And, of course, you're referring to what is likely, in all probability, to be a relatively rare occuranece. There's many of us using converters around the world - and not just for HiFi/HeadFi!
post #7 of 25
Thanks a lot !
post #8 of 25
Thread Starter 
Hi all,

thanks Webbie and tk3 for the informative responses. I remember back when I started buying hifi equipment which was 10 years ago now, that buying from overseas would mean a savings of hundreds of dollars, but was always set back because of voltage transformers in Australian costing in the hundreds as well, which effectively rendered that saving useless.

Anyway, Webbie, are you able to recommend the transformers that you use, (ie brands, models....etc) and where to buy them from?

Cheers
post #9 of 25
Quote:
Originally Posted by hipster79 View Post
Anyway, Webbie, are you able to recommend the transformers that you use, (ie brands, models....etc) and where to buy them from?
I've been buying from Waterside Trading Co (eBay Feedback Profile for watersidetradingco) but their EBay feedback appear to have stopped in January, along with them trading. Perhaps taking a break? Perhaps stopped trading? You could try contacting them to see if they can still supply or not - http://contact.ebay.com.au/ws/eBayIS...off&redirect=0
post #10 of 25

I live in the philippines and we have 220 volts here. Now if I use a step down transformer that converts to 110 volts, would that be fine with the 100 volt staxes? Or do I have to get their converter?

post #11 of 25

I dont think 10V is going to make a big difference to the Staxs running. Under load at peak periods  in the UK in the country the 239V I measure goes down to 230V and everything still works okay. In the cities the 230V goes down as well to around 220V.There will be a slight increase of output voltage  depending on the Stax power supply but thats it. Unless of coarse    Spritzer knows different.I have 2 step-down transformers - 1- original step-down to 100V made in Japan and a  US step -down transformer from 240V to 110V  and both can operate equipment meant for 100V. If you take mains fluctuations into account  -10V isnt much.--- Just add  can you not re-adjust the mains tappings at the input to the mains transformer or is it the new ones that cant be changed?


Edited by duncan1 - 9/11/13 at 10:00am
post #12 of 25

I was talking about a straight coil type transformer. no way of changing anything except by changing the winding inside. Anyway, the reason why I originally asked this question is because audiocubes 2 for example includes a 120/110 volt to 100 volt converter. I mean why would they do that if there wasn't a need? Here is the link where they include the converters for example... http://www.audiocubes2.com/product_info.php/manufacturers_id/18/products_id/603?osCsid=3c2b1bdb0a1ac3d32eb63617eacea10d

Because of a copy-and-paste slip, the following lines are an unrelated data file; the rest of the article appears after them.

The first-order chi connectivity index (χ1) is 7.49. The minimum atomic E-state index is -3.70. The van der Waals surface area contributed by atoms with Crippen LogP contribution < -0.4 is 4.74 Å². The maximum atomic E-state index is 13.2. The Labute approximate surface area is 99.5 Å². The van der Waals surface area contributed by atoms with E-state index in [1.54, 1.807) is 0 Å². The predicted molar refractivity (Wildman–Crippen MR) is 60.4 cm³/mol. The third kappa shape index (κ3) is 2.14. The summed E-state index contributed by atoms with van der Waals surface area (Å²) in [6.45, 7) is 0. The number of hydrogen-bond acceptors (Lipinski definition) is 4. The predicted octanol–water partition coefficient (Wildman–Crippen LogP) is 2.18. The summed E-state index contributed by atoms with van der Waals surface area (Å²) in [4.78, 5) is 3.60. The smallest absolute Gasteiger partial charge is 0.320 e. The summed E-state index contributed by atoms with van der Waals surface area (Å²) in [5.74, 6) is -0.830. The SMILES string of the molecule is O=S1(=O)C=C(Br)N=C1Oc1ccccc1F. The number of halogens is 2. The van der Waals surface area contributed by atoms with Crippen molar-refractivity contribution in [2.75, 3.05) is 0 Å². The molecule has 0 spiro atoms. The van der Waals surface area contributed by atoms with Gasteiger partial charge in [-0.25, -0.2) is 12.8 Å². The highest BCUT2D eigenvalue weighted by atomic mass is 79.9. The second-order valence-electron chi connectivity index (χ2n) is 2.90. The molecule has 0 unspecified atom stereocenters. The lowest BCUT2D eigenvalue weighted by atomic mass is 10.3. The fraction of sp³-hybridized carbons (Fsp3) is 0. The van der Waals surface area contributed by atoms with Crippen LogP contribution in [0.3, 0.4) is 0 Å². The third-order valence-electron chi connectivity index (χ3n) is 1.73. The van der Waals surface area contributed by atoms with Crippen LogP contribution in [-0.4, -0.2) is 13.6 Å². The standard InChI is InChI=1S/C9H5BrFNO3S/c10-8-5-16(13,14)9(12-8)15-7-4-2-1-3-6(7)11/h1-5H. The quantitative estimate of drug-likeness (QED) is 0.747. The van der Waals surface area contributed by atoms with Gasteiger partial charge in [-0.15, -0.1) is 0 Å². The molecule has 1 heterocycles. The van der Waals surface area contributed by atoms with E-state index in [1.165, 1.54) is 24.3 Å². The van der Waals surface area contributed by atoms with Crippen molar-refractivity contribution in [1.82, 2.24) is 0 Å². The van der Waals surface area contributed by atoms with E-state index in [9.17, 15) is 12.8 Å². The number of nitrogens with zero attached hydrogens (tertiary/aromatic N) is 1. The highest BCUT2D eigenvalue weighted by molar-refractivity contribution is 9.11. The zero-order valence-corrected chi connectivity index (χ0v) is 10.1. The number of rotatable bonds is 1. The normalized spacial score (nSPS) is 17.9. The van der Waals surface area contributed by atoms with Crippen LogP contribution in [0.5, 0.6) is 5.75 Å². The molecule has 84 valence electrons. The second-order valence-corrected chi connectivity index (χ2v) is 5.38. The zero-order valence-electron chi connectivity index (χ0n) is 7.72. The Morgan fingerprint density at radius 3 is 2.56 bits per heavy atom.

It says at the bottom... 

  • Accessories
  • Free voltage transformer to convert electricity in destination country (110~120V or 220~240V) to 100V.
post #13 of 25

If you mean by "straight coil" a mains transformer  with a PRIMARY and SECONDARY     winding thats what I was talking about. If you are talking of a VARIAC which is a SINGLE "straight coil" with an adjustable control then that would do the job.The   "free" voltage transformer is in the companies commercial interests so that it can sell its products anywhere in the World. It does mean and prove that the product is set at a single voltage.=100V being the Japanese voltage . 110-120V US voltage and 220-240 UK and the EU voltage.

post #14 of 25

I mean I can see one purchasing the 220 to 100 volt if they didn't have the step down transformer but why a 110 to 100 volt :D Anyways I just had to ask because I didn't want to fry a brand new stax if i got one.

post #15 of 25

If you want to be really cautious then measure your mains electricity  at 6PM and then measure it when everybody is at work. But any transformer with a primary/secondary will only change the voltage by the ratio it is wound at . So if your voltage is say 200V then a transformer with a 2:1 ratio will reduce it to 100V. But mains voltage varies so the output voltage will vary.anyway. So 10V isnt going to blow your Stax --UNLESS your mains voltage is way  OTT.